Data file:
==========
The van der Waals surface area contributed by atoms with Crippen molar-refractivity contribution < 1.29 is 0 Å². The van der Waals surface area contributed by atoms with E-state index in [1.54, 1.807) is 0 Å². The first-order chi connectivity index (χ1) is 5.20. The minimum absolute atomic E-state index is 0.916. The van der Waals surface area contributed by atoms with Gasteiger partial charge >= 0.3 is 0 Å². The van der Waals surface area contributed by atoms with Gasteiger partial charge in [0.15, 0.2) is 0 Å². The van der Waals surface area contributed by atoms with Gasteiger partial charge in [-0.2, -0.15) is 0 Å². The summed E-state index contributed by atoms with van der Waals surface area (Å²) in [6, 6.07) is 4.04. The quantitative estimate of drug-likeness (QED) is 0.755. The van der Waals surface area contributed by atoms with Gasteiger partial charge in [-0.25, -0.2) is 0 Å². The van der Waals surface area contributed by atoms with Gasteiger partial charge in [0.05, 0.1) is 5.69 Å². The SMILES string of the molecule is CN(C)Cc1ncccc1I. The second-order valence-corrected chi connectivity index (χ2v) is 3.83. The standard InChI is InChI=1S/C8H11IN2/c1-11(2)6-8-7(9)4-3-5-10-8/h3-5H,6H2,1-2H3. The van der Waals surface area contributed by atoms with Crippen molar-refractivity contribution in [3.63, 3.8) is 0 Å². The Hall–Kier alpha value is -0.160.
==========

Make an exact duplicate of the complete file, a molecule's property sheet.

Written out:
The van der Waals surface area contributed by atoms with Crippen molar-refractivity contribution < 1.29 is 0 Å². The van der Waals surface area contributed by atoms with E-state index in [1.54, 1.807) is 0 Å². The first-order chi connectivity index (χ1) is 5.20. The minimum absolute atomic E-state index is 0.916. The van der Waals surface area contributed by atoms with Gasteiger partial charge >= 0.3 is 0 Å². The van der Waals surface area contributed by atoms with Gasteiger partial charge in [0.15, 0.2) is 0 Å². The van der Waals surface area contributed by atoms with Gasteiger partial charge in [-0.2, -0.15) is 0 Å². The summed E-state index contributed by atoms with van der Waals surface area (Å²) in [6, 6.07) is 4.04. The quantitative estimate of drug-likeness (QED) is 0.755. The van der Waals surface area contributed by atoms with Gasteiger partial charge in [-0.25, -0.2) is 0 Å². The van der Waals surface area contributed by atoms with Gasteiger partial charge in [0.05, 0.1) is 5.69 Å². The SMILES string of the molecule is CN(C)Cc1ncccc1I. The second-order valence-corrected chi connectivity index (χ2v) is 3.83. The standard InChI is InChI=1S/C8H11IN2/c1-11(2)6-8-7(9)4-3-5-10-8/h3-5H,6H2,1-2H3. The van der Waals surface area contributed by atoms with Crippen molar-refractivity contribution in [3.63, 3.8) is 0 Å². The Hall–Kier alpha value is -0.160.